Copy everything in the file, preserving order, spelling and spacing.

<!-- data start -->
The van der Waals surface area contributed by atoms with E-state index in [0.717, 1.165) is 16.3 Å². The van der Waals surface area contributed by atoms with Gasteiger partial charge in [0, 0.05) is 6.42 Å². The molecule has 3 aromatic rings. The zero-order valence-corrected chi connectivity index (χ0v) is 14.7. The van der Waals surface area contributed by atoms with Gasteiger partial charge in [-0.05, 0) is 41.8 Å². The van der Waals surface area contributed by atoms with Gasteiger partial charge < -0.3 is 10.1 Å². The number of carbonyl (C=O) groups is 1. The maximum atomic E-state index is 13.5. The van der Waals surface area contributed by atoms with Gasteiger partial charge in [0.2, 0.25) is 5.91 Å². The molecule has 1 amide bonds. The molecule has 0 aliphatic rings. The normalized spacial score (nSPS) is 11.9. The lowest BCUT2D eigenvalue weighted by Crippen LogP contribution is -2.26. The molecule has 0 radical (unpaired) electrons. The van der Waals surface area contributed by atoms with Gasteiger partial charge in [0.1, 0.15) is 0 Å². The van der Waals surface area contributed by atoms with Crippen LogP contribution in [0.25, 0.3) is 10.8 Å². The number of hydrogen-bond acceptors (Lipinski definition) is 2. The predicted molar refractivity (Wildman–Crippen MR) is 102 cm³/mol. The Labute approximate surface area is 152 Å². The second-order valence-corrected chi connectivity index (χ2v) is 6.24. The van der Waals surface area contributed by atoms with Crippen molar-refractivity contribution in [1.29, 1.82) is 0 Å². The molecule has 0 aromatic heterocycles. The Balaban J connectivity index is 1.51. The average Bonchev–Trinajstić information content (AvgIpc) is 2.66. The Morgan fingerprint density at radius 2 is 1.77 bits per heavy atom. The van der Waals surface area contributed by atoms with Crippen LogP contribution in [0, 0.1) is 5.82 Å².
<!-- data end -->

The van der Waals surface area contributed by atoms with E-state index in [0.717, 1.165) is 16.3 Å². The van der Waals surface area contributed by atoms with Gasteiger partial charge in [0, 0.05) is 6.42 Å². The molecule has 3 aromatic rings. The zero-order valence-corrected chi connectivity index (χ0v) is 14.7. The van der Waals surface area contributed by atoms with Gasteiger partial charge in [-0.05, 0) is 41.8 Å². The van der Waals surface area contributed by atoms with Gasteiger partial charge < -0.3 is 10.1 Å². The number of carbonyl (C=O) groups is 1. The maximum atomic E-state index is 13.5. The van der Waals surface area contributed by atoms with Gasteiger partial charge in [0.2, 0.25) is 5.91 Å². The molecule has 1 amide bonds. The molecule has 0 aliphatic rings. The normalized spacial score (nSPS) is 11.9. The lowest BCUT2D eigenvalue weighted by Crippen LogP contribution is -2.26. The molecule has 0 radical (unpaired) electrons. The van der Waals surface area contributed by atoms with Gasteiger partial charge in [0.1, 0.15) is 0 Å². The van der Waals surface area contributed by atoms with Crippen LogP contribution in [0.25, 0.3) is 10.8 Å². The number of hydrogen-bond acceptors (Lipinski definition) is 2. The predicted molar refractivity (Wildman–Crippen MR) is 102 cm³/mol. The Labute approximate surface area is 152 Å². The second-order valence-corrected chi connectivity index (χ2v) is 6.24. The van der Waals surface area contributed by atoms with Crippen molar-refractivity contribution in [1.29, 1.82) is 0 Å². The molecule has 0 aromatic heterocycles. The Balaban J connectivity index is 1.51. The average Bonchev–Trinajstić information content (AvgIpc) is 2.66. The Morgan fingerprint density at radius 2 is 1.77 bits per heavy atom. The van der Waals surface area contributed by atoms with Crippen LogP contribution in [0, 0.1) is 5.82 Å².